GDP – Alternative measures


One alternative to GDP for measuring the state of an overall economy is GVA – Gross Value Added

  • GVA claims to measure the contribution of each individual producer, industry or sector
  • GVA = Output value – Intermediate consumption (too complex for most)
  • Other definitions include:
    • The value of the amount of goods and services produced less the cost of all inputs and raw materials that are directly attributable to that production
    • The grand total of all revenues, from final sales and (net) subsidies, which are incomes into the business used to cover expenses (e.g. wages, salaries, dividends), savings (profits, depreciation), and (indirect) taxes


Both GDP and GVA thus attempt to measure output value – GDP from the consumers’ standpoint, GVA from the producers’

Some say GVA is more useful for policymakers when deciding which sectors need incentives or not – whilst GDP is thought to be better for comparing nations overall

In the absence of anything else, and expecting GVA statistics to be at least as flawed as any on GDP, there is great concern about any policies which are based on either of them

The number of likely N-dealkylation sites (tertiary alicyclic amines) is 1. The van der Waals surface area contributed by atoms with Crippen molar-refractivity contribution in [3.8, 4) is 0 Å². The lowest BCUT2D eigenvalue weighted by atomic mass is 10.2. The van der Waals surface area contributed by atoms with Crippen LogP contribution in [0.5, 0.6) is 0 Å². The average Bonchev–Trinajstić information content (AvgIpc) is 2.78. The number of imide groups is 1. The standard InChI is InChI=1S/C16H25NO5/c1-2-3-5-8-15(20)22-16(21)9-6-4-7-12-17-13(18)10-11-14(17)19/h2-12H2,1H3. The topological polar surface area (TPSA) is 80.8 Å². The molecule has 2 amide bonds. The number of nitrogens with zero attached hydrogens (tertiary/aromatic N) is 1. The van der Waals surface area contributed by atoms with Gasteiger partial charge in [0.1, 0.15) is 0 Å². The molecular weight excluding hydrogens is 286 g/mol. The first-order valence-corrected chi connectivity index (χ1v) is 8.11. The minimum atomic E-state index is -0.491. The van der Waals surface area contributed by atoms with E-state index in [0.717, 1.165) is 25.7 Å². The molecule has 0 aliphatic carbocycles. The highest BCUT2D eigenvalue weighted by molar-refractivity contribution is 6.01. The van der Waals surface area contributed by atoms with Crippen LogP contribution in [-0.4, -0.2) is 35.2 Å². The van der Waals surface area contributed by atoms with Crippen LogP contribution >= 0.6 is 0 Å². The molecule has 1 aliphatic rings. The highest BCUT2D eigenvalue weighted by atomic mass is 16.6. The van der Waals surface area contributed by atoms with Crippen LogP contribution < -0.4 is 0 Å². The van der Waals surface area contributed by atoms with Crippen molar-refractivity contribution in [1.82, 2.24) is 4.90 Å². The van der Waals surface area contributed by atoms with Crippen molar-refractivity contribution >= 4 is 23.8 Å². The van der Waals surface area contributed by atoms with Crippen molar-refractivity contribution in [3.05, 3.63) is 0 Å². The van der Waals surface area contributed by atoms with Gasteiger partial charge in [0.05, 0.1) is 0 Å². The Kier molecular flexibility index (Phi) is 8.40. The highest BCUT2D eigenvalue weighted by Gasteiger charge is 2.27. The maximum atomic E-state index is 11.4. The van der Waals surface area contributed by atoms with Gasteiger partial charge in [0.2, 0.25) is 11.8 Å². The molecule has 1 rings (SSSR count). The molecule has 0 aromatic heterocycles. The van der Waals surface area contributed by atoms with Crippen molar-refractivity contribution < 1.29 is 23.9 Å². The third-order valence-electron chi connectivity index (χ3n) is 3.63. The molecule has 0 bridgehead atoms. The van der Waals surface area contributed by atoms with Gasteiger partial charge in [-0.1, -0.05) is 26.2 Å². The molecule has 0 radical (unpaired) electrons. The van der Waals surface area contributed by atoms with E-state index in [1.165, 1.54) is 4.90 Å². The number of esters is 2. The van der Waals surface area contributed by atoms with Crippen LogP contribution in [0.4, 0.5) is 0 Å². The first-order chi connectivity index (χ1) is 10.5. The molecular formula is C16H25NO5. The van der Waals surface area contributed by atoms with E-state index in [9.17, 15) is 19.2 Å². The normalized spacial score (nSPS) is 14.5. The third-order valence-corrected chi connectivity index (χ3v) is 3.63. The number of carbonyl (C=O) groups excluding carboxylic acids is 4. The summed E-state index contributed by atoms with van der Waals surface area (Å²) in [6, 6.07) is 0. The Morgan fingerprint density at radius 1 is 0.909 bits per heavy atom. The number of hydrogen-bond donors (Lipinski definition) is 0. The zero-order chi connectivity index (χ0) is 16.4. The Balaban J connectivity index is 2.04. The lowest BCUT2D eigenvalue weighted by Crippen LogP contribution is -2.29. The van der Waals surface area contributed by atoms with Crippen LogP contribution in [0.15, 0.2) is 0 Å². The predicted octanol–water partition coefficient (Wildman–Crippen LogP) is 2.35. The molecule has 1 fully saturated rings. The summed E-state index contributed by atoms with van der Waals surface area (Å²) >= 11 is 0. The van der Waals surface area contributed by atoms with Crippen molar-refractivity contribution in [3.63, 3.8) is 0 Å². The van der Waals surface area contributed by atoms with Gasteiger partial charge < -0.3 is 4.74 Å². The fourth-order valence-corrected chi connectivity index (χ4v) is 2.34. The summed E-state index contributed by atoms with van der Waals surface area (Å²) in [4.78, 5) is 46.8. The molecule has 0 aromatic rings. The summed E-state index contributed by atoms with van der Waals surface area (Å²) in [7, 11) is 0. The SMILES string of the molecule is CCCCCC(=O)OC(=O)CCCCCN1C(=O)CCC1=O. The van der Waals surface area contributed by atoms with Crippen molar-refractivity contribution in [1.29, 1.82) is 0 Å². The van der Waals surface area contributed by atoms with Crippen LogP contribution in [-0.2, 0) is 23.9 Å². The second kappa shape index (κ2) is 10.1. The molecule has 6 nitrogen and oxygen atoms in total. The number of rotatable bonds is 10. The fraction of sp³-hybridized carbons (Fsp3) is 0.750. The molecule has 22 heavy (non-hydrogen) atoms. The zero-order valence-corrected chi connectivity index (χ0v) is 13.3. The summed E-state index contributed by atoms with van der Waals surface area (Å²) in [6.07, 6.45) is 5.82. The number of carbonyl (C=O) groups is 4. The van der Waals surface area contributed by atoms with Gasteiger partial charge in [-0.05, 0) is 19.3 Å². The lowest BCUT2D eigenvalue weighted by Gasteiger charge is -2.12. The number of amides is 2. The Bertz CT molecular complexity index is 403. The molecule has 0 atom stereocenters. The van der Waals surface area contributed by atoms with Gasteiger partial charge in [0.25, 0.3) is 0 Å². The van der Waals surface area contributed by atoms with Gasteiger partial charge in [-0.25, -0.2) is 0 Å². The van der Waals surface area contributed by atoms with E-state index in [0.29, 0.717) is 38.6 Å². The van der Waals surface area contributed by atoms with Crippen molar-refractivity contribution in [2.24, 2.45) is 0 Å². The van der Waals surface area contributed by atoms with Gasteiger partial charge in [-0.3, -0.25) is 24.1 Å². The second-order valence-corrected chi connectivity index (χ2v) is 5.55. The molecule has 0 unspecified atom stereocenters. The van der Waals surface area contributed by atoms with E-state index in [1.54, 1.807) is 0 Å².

And neither measure is useful to those managers on the front-line who determine most of a nation’s productivity level – except that some who might need government support for major benefit to the nation might not get it – and others do instead


According to economist Joseph Stiglitz, we should stop using GDP and emphasise NNP – Net National Product – instead:

  • NNP is more commonly known as ‘national income’ – the sum total of the various incomes open to residents of a country, thus placing human beings at the centre of economic activity
  • GDP to a large extent reflects the production obsessions of post-war decades where the accumulation of goods was thought to be an end in itself and an increase in production was a solution to everything


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